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The goal of this project was to develop a clearer understanding of the role that the Gulf Stream system plays in larval fish survival and recruitment in Florida waters. The specific objectives of this study were to:

  1. Determine whether the biomass of fish larva, other zooplankton, microzooplankton and phytoplankton is higher at the shoreward front of the Gulf Stream than on either side of it.
  2. Characterize the assemblages of fish larvae predators and prey both at the front and on either side of it.
  3. Determine if the composition, abundance and size frequency distribution of larval and juvenile fishes in the front is different from that in the coastal zone or in the Gulf Stream.
  4. Monitor the position of the Gulf Stream by continuous measurements of physical variables at moorings located in the Gulf Stream off Fort Lauderdale and within Port Everglades.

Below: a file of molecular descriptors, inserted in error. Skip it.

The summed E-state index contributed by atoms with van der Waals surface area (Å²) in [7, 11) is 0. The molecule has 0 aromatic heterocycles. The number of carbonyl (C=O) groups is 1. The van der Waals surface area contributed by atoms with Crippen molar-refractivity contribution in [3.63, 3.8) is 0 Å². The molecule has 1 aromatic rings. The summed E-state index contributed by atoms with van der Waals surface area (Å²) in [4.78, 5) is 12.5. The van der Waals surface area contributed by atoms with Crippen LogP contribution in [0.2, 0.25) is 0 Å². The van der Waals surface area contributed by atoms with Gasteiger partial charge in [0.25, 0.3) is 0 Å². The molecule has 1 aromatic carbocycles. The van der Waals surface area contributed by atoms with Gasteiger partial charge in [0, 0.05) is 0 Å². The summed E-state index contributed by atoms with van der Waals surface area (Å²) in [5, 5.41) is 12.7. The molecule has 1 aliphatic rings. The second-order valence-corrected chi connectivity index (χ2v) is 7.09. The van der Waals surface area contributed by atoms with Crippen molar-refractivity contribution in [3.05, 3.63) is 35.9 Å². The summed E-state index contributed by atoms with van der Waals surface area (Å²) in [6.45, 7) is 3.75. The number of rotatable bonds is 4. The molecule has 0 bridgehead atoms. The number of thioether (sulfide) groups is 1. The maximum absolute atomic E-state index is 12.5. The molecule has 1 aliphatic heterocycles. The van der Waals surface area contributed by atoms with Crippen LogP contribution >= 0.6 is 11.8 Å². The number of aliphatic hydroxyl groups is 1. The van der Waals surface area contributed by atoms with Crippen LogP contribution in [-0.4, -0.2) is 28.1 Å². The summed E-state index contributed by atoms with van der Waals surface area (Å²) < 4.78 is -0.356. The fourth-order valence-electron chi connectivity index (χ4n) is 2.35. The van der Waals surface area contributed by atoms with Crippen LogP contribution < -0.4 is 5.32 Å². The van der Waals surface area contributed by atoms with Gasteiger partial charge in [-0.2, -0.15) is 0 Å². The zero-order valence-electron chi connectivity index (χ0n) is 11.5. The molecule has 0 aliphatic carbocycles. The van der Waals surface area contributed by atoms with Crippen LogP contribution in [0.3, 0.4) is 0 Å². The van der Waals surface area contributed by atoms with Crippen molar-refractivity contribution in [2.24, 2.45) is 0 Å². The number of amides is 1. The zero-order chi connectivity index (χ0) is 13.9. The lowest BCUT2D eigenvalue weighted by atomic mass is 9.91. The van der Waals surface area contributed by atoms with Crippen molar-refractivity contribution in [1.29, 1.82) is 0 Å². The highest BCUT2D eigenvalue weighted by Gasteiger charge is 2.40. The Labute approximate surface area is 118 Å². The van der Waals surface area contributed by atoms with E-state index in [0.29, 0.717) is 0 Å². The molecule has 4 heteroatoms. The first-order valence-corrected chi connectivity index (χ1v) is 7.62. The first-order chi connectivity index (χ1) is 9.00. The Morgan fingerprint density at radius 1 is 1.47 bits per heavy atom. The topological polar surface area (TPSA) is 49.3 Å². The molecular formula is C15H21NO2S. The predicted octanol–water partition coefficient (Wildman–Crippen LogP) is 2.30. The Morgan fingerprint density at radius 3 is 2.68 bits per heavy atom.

This project was a first effort to characterize the coupling between physical and biological processes that may influence the early life histories of fishes in Florida's coastal waters. This report contains the hydrographic and plankton data from the project. It is intended to facilitate data access by the scientific and management communities. Interpretations and detailed analyses of these data are being given in meeting presentations, peer-reviewed journal articles (Stone et al. draft manuscript, Braker et al. draft manuscript, Frazel et al. in preparation) and graduate theses (Stone 1993; Braker 1993).


Technical Report Number: NOVA 92-01